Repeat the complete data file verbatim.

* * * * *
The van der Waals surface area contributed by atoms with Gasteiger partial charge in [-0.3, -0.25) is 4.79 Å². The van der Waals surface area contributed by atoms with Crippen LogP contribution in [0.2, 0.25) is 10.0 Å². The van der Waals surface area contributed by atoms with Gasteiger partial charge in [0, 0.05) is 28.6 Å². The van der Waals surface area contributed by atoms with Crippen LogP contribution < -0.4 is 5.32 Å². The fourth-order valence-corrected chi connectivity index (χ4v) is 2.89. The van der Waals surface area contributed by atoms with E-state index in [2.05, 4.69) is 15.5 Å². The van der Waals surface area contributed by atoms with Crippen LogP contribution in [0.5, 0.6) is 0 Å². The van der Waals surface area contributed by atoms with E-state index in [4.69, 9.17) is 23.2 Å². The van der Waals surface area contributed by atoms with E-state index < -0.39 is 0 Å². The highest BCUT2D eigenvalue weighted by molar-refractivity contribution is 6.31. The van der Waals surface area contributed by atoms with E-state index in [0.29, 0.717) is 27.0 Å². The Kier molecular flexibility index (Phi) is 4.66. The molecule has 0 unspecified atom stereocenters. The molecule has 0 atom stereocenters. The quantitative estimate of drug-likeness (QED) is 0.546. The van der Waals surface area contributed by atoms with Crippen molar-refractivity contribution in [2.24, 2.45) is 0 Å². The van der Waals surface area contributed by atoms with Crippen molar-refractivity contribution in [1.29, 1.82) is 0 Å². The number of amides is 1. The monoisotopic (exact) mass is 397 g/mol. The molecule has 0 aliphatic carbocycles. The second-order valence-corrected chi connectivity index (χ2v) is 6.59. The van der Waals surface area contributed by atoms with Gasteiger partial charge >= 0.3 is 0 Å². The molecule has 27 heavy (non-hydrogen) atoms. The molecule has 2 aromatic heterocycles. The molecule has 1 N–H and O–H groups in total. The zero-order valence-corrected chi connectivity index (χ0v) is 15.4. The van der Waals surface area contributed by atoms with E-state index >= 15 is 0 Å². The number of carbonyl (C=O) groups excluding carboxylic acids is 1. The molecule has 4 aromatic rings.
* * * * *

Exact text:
The van der Waals surface area contributed by atoms with Gasteiger partial charge in [-0.3, -0.25) is 4.79 Å². The van der Waals surface area contributed by atoms with Crippen LogP contribution in [0.2, 0.25) is 10.0 Å². The van der Waals surface area contributed by atoms with Gasteiger partial charge in [0, 0.05) is 28.6 Å². The van der Waals surface area contributed by atoms with Crippen LogP contribution < -0.4 is 5.32 Å². The fourth-order valence-corrected chi connectivity index (χ4v) is 2.89. The van der Waals surface area contributed by atoms with E-state index in [2.05, 4.69) is 15.5 Å². The van der Waals surface area contributed by atoms with Crippen LogP contribution in [0.5, 0.6) is 0 Å². The van der Waals surface area contributed by atoms with E-state index in [4.69, 9.17) is 23.2 Å². The van der Waals surface area contributed by atoms with E-state index < -0.39 is 0 Å². The highest BCUT2D eigenvalue weighted by molar-refractivity contribution is 6.31. The van der Waals surface area contributed by atoms with E-state index in [0.29, 0.717) is 27.0 Å². The Kier molecular flexibility index (Phi) is 4.66. The molecule has 0 unspecified atom stereocenters. The molecule has 0 atom stereocenters. The quantitative estimate of drug-likeness (QED) is 0.546. The van der Waals surface area contributed by atoms with Crippen molar-refractivity contribution in [2.24, 2.45) is 0 Å². The van der Waals surface area contributed by atoms with Crippen molar-refractivity contribution in [1.29, 1.82) is 0 Å². The number of amides is 1. The monoisotopic (exact) mass is 397 g/mol. The molecule has 0 aliphatic carbocycles. The second-order valence-corrected chi connectivity index (χ2v) is 6.59. The van der Waals surface area contributed by atoms with Gasteiger partial charge >= 0.3 is 0 Å². The molecule has 27 heavy (non-hydrogen) atoms. The molecule has 2 aromatic heterocycles. The molecule has 1 N–H and O–H groups in total. The zero-order valence-corrected chi connectivity index (χ0v) is 15.4. The van der Waals surface area contributed by atoms with E-state index >= 15 is 0 Å². The number of carbonyl (C=O) groups excluding carboxylic acids is 1. The molecule has 4 aromatic rings.